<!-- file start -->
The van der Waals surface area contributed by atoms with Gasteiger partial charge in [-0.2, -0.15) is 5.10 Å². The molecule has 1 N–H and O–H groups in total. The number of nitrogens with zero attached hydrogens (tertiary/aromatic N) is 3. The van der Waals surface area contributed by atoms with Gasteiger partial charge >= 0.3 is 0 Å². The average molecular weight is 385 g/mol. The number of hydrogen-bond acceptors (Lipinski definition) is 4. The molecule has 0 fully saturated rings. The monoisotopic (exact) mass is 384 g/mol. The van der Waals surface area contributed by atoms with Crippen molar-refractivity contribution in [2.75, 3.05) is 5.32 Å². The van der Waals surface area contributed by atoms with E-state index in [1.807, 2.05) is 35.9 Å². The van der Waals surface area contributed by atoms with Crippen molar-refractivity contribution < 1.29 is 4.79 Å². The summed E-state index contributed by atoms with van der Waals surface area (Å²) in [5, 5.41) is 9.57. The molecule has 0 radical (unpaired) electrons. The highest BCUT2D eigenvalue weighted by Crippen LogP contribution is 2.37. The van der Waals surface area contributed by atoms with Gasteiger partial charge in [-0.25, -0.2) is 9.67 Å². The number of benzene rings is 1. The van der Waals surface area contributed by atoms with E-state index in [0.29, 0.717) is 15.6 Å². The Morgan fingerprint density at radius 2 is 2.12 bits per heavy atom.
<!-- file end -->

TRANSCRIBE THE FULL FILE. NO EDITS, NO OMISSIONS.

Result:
The van der Waals surface area contributed by atoms with Gasteiger partial charge in [-0.2, -0.15) is 5.10 Å². The molecule has 1 N–H and O–H groups in total. The number of nitrogens with zero attached hydrogens (tertiary/aromatic N) is 3. The van der Waals surface area contributed by atoms with Gasteiger partial charge >= 0.3 is 0 Å². The average molecular weight is 385 g/mol. The number of hydrogen-bond acceptors (Lipinski definition) is 4. The molecule has 0 fully saturated rings. The monoisotopic (exact) mass is 384 g/mol. The van der Waals surface area contributed by atoms with Crippen molar-refractivity contribution in [2.75, 3.05) is 5.32 Å². The van der Waals surface area contributed by atoms with E-state index in [1.807, 2.05) is 35.9 Å². The van der Waals surface area contributed by atoms with Crippen molar-refractivity contribution < 1.29 is 4.79 Å². The summed E-state index contributed by atoms with van der Waals surface area (Å²) in [5, 5.41) is 9.57. The molecule has 0 radical (unpaired) electrons. The highest BCUT2D eigenvalue weighted by Crippen LogP contribution is 2.37. The van der Waals surface area contributed by atoms with Gasteiger partial charge in [-0.25, -0.2) is 9.67 Å². The number of benzene rings is 1. The van der Waals surface area contributed by atoms with E-state index in [0.29, 0.717) is 15.6 Å². The Morgan fingerprint density at radius 2 is 2.12 bits per heavy atom.